Antinuclear

Australian news, and some related international items

CAMECO’S URANIUM DEPOSITS IN WESTERN AUSTRALIA ‒ A BRIEF SUMMARY

The Global Uranium Industry & Cameco’s Troubled History May 2017 Jim Green − Friends of the Earth, Australia http://tinyurl.com/cameco-may-2017

“…….. Kintyre (70% Cameco / 30% Mitsubishi) The Martu Aboriginal people have fought against this proposed uranium mine since the 1980s. The deposit sits between two branches of a creek called Yantikutji which is connected to a complex network of surface and groundwater systems. It is also in an area that was cut out of the Karlamilyi National Park, WA’s biggest National Park. Kintyre is home to 28 rare, endangered and threatened species. The project would include an open pit 1.5 km long, 1.5 km wide, it would use 3.5 million litres of water a day and leave behind 7.2 million tonnes of radioactive mine waste over the life of the project.

In June 2016, Martu Traditional Owners led a 140 km, week-long walk to protest against Cameco’s proposed uranium mine at Kintyre. Aboriginal Traditional Owners are concerned the project will affect their water supplies as well as 28 threatened species in the Karlamilyi National Park.

Joining the protest walk was Anohni, the Academy Award-nominated musician from Antony and the Johnsons. She said: “It’s a huge landscape – it’s a really majestic place. It’s really hard to put a finger on it but there’s a sense of presence and integrity and patience, dignity and perseverance and intense intuitive wisdom that this particular community of people have. There is almost an unbroken connection to the land – they haven’t been radically disrupted. They are very impressive people – it’s humbling to be around these women. In many regards, I think the guys who run Cameco are desolate souls, desolate souls with no home, with no connection to land, with no connection to country.” www.ccwa.org.au/kintyre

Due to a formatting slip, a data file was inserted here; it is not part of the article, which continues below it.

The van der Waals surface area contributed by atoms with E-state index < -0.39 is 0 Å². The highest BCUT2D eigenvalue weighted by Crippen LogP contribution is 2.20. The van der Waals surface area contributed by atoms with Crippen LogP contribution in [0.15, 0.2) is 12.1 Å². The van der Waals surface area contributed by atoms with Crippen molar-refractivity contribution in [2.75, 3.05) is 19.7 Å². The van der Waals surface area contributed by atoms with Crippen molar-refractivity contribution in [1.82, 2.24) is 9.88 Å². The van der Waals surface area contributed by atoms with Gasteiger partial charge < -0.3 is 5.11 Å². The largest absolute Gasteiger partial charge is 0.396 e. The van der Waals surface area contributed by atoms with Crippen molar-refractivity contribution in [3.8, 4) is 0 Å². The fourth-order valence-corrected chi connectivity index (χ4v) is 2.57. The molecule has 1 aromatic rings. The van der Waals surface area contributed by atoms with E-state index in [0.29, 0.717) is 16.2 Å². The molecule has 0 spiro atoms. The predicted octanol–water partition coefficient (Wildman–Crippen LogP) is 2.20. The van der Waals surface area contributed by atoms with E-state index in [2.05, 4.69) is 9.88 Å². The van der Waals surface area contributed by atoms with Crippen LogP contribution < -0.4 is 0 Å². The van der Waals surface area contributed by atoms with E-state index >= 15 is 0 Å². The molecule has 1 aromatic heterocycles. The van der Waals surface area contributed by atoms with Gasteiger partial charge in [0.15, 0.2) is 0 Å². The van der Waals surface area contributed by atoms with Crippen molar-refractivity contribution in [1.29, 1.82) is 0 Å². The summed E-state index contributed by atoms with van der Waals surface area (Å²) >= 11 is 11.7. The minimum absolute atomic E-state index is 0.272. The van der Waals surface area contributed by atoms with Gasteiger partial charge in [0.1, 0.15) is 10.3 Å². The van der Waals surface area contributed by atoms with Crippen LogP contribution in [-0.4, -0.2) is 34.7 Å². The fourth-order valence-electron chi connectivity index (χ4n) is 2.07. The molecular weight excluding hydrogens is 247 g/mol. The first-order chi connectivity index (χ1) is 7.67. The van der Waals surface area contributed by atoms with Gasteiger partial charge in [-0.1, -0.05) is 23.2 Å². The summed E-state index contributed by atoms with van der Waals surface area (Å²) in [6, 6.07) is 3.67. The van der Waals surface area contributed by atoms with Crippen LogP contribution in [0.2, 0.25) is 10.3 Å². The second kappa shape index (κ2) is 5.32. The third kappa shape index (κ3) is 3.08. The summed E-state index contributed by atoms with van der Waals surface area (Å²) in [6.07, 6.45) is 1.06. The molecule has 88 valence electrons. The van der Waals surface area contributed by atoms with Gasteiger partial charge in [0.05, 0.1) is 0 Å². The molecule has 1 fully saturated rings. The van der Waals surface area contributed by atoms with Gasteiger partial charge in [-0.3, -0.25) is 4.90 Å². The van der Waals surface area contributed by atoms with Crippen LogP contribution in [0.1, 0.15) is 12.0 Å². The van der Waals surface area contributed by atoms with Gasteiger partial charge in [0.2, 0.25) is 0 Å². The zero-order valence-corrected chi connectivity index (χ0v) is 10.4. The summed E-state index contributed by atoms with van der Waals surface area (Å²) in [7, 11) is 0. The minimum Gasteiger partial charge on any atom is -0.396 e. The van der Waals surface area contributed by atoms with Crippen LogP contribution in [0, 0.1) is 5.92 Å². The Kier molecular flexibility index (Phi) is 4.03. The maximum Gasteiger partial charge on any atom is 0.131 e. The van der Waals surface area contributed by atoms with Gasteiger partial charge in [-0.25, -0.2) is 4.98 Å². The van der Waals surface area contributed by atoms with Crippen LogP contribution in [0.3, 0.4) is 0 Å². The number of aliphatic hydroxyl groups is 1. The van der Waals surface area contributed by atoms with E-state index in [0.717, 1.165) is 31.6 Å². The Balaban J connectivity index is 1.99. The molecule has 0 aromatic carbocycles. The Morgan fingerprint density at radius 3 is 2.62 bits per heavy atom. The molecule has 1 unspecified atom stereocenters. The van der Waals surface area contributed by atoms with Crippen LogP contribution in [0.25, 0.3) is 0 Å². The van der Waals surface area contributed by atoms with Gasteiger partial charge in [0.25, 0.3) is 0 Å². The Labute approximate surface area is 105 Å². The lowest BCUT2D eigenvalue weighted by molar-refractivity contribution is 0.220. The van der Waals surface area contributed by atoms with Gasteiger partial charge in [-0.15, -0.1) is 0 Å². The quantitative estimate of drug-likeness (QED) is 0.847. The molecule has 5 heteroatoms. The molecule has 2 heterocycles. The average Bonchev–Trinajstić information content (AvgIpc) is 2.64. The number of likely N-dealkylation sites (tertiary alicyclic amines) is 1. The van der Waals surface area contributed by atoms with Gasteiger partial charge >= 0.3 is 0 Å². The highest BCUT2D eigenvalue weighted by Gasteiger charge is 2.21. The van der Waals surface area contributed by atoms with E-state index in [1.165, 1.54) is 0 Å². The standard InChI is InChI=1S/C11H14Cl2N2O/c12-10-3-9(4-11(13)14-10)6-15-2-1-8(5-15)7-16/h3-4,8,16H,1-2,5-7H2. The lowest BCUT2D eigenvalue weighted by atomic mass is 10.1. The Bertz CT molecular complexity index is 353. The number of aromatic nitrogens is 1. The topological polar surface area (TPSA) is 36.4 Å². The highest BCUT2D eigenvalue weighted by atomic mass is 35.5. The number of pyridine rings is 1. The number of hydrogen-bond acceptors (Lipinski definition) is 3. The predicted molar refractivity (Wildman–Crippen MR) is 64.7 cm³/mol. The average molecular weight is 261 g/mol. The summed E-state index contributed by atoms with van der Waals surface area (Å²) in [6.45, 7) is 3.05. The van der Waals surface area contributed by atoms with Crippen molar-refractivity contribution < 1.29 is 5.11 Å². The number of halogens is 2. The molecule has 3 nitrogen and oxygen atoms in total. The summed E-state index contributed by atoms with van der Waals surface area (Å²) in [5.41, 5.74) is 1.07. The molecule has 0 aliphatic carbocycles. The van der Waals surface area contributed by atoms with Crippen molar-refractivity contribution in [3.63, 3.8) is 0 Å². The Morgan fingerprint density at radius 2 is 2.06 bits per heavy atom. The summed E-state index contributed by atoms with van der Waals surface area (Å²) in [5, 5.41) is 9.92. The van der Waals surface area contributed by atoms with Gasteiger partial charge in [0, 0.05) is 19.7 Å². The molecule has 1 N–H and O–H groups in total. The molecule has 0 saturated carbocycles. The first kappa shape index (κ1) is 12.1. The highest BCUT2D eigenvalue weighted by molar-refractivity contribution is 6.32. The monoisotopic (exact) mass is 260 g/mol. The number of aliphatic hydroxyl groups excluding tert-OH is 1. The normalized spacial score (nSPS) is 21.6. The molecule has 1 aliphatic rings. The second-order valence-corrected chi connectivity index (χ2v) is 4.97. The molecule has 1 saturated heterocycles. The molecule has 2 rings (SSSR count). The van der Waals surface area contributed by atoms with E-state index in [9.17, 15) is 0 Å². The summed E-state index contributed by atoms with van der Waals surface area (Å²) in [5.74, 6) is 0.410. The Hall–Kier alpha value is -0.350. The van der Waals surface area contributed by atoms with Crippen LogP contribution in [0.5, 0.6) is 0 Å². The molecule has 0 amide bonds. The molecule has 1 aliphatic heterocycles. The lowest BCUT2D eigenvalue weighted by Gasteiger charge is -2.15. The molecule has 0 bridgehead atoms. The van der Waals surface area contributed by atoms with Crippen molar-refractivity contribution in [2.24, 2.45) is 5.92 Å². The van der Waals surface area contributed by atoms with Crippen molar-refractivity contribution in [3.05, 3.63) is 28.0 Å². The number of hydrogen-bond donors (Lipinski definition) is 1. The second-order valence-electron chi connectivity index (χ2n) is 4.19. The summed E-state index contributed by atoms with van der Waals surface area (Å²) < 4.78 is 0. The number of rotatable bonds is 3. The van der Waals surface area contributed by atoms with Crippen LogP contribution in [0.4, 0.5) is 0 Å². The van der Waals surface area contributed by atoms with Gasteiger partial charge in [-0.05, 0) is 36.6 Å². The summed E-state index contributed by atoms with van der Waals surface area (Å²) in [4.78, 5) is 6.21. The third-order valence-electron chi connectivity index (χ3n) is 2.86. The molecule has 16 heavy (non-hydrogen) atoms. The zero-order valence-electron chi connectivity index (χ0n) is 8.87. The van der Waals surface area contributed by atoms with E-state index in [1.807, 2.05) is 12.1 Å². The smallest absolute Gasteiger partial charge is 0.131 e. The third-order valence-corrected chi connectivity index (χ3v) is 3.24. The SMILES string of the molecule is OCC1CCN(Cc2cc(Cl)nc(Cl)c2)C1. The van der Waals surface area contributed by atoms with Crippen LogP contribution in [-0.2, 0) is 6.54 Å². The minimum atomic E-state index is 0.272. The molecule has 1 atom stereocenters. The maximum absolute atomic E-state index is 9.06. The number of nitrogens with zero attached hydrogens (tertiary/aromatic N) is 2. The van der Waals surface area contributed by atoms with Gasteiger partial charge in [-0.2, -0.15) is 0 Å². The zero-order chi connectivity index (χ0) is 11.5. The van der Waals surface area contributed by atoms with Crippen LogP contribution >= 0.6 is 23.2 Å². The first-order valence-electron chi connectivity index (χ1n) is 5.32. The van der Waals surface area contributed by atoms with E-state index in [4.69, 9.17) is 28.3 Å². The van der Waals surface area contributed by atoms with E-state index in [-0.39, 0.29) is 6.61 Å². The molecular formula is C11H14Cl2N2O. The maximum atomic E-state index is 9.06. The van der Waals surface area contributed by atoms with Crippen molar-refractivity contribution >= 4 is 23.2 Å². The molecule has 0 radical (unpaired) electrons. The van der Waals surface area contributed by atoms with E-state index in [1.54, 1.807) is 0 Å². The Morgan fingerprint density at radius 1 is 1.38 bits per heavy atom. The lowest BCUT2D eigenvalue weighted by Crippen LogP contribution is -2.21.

Yeelirrie (100% Cameco) Yeelirrie in the local Wongutha Aboriginal language means ‘place of death’. The local community has fought against mining at Yeelirrie for over 40 years. There was a trial mine in the 1970s which was poorly managed: the site was abandoned, unfenced and unsigned with a shallow open pit and tailings left behind. The project would include a 9 km long, 1 km wide open pit, it would use 8.7 million litres of water a day and leave behind 36 million tonnes of radioactive mine waste over the life of the mine. There are many cultural heritage sites under threat from this proposal. The project was rejected by the Western Australian Environmental Protection Agency in 2016 because of the threat that 11 species of underground microfauna would become extinct. The WA Environment Minister ignored the EPA advice and approved the project anyway. www.ccwa.org.au/yeelirrie

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May 5, 2017 - Posted by | aboriginal issues, Opposition to nuclear, reference, uranium, Western Australia

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